Karen and John are two Mid-century Modern architecture enthusiasts. They sold their house and went on a mission to find the perfect Eichler to renovate with their bare hands. It is not easy task, as you are about to find out yourself.
Hi Karen and John – you are lucky enough to live in a Eichler Home. Tell us a bit more about yourself and how you came to live in this house. How long have you been living there and how did you originally find it?
We’ve owned a few different properties with a range of styles, from a Boston, MA home built in 1920, to a modern loft in San Francisco.
Prior to purchasing our Eichler Home, we lived in a 1970s ranch-stye tract home in Walnut Creek, CA. We did a bit of renovation to that house; we did not realize at the time that our style was becoming more modern.
We discovered and fell in love with Eichler Homes after visiting a local open house and seeing what a restored and modernized Eichler could look like. Shortly after that, we sold our ranch house and moved into a short-term apartment while we searched for our own Eichler to call home.
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Did you know about Eichler and his work before buying the house?
By the time we purchased our Eichler Home, we had done a lot of research on Joseph Eichler and the communities and homes he built. We knew we wanted to part of that community and were up for the challenge to take on an Eichler home that wasn’t in original, nor perfect state, to preserve and modernize over time to get it back closer to its original design.
What are the 3 biggest challenges living in an Eichler Home? And the 3 biggest advantages?
1. Akin to owning a classic vintage car, you can’t just put any new part on it, but need to do extensive research to make sure updates will be in line with the original design. Same goes for owning and restoring a Mid-century Modern home – often materials are harder to obtain, but worth the effort, to make sure the house stays close to its roots
2. We specifically chose to own a “fixer,” so the house projects never end! But we enjoy the process and being a part of preserving the home’s integrity
3. Can’t really think of a third!
1. The large spans of glass and abundance of natural light
2. The center atrium – the courtyard in the middle of our floor plan
3. Being part of the Eichler community and sharing the passion for Mid-century architecture, design and preservation of history
What type of renovation you did?
From the moment we received the keys to our house, we have been doing renovation work, and mostly by ourselves.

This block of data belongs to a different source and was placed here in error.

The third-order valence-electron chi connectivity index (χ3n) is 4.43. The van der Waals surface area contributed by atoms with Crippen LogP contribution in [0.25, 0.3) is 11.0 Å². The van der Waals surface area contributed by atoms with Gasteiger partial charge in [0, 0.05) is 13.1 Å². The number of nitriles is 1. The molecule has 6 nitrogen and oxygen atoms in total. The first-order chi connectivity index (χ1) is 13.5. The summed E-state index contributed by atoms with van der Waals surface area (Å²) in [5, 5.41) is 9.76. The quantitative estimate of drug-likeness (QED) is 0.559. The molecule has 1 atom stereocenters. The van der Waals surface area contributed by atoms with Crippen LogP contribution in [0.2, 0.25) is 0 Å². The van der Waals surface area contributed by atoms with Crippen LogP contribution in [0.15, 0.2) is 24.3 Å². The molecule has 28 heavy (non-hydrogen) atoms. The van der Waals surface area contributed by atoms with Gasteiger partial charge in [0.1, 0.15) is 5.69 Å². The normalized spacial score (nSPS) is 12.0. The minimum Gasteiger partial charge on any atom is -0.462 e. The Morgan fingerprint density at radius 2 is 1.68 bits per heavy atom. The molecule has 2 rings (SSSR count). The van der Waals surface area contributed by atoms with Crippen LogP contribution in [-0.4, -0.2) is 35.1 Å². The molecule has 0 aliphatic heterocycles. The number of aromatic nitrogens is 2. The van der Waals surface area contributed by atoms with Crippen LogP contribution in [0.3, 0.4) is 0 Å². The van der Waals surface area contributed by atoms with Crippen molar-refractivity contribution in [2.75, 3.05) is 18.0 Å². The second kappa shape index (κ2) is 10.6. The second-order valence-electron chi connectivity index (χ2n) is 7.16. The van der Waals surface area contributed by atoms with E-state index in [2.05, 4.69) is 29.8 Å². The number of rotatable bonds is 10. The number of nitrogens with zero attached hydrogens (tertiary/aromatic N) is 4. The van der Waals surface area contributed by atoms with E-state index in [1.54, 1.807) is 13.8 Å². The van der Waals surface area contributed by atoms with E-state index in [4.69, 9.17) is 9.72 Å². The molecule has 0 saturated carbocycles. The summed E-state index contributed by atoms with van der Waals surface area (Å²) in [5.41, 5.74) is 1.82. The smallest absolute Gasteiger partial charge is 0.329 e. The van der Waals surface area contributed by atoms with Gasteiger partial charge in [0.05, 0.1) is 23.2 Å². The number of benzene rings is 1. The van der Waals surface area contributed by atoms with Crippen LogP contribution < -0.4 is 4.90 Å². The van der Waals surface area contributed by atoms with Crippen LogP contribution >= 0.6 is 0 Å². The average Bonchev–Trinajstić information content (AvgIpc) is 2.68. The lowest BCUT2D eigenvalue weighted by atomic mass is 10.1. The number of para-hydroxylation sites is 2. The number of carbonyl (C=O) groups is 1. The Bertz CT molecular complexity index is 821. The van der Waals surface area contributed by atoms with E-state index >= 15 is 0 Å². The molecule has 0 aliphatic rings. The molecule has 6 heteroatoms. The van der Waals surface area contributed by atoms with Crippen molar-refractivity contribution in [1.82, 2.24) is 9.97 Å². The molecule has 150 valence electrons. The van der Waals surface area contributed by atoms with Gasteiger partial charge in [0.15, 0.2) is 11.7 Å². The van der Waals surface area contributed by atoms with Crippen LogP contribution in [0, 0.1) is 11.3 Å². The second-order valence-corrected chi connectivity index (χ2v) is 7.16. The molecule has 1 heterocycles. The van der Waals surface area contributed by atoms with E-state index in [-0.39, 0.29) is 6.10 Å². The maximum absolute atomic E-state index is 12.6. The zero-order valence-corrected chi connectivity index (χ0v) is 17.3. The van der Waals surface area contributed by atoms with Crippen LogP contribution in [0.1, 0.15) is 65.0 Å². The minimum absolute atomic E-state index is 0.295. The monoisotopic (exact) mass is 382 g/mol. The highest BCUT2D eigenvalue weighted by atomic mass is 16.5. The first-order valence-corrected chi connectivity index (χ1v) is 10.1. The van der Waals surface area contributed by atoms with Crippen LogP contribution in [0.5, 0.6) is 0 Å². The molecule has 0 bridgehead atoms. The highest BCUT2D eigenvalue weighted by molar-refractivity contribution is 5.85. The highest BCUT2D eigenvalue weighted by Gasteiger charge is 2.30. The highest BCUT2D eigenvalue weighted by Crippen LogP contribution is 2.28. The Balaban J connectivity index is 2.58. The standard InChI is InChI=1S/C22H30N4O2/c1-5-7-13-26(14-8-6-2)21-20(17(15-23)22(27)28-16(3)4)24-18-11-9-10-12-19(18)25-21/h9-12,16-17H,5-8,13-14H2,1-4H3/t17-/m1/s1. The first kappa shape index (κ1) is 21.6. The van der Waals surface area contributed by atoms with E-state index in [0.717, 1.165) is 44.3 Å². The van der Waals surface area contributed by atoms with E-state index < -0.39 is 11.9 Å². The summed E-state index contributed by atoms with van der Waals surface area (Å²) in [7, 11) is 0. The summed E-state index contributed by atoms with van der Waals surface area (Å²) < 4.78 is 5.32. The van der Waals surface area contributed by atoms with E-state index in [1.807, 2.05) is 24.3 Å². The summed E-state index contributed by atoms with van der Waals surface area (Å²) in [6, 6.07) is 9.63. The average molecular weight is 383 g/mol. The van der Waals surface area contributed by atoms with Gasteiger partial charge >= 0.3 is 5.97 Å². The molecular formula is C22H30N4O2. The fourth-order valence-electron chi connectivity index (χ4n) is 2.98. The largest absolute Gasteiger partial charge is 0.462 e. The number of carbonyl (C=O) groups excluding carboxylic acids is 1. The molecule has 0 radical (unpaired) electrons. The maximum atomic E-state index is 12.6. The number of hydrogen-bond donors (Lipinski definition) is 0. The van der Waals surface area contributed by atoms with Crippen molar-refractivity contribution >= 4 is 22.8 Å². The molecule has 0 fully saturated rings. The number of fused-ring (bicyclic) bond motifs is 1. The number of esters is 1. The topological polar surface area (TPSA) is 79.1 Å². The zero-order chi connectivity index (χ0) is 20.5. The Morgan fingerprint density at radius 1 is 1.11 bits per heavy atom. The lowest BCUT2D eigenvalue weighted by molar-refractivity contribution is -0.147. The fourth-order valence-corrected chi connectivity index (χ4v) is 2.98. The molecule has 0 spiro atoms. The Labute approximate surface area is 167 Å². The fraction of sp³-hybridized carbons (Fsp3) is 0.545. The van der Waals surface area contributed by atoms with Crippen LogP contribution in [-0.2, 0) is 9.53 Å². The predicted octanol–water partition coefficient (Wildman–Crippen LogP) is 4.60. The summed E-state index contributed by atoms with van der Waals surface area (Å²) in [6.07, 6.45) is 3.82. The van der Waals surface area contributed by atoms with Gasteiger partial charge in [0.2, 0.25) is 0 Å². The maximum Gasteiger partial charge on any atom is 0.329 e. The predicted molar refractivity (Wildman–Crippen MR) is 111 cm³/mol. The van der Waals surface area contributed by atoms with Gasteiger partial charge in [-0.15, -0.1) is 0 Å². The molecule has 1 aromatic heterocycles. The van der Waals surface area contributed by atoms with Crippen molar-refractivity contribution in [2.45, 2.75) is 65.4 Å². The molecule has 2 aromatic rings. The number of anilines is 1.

The house over time had lost many of its original characteristics. The first project was installing VCT (vinyl composite tile or linoleum) and cork floors throughout the house, both of which are original flooring materials used in Eichler Homes.
We recently renovated the kitchen and main living areas of the house. We are slowly “undoing” some of the past work done on the house, which had almost made the house unrecognizable as an Eichler Home. We have replaced all the (prior installed vinyl sliding doors) with aluminum ones, reinstated glass walls where they had been drywalled, and tore down the home’s exterior vinyl siding to reveal the original pinstriped exterior wood panel siding.
Did the house come with any original furniture? And has its architectural style influenced your interiors style at all?
We unfortunately did not inherit any original furniture with the home. One of our hobbies includes frequenting Estate Sales to collect and restore midcentury modern furniture. Our kids enjoy buying old toys and books.
The scale of Mid-century Modern living has definitely influenced our style and the furnishings we choose; you have to use the space wisely and vintage furniture fits in naturally with the style of our home.
Which architectural features of the house do you enjoy the most?
We chose our model specifically for the atrium space. It’s very special to have an outdoor area right in the middle of the house. The back of the house is all windows, which makes the home feel larger, even though square footage-wise it is very modest.
If you could live in any other famous Mid-century Modern house, which one would you choose?
We have only seen it in person from the outside and the inside just from photographs, but the Richard Neutra Kaufmann Desert House is very inspiring.
It shares similar characteristics to Eichler Homes, with the emphasis on indoor-outdoor living, lots of natural light, and an elegant simplicity to the design. And it’s right in Palm Springs, one of our favorite places to visit.
Do you own an Eichler Home and would like to be featured on MidCenturyHome? Drop us an email to: [email protected]
Follow Karen and John’s renovation journey on their blog: Destination Eichler.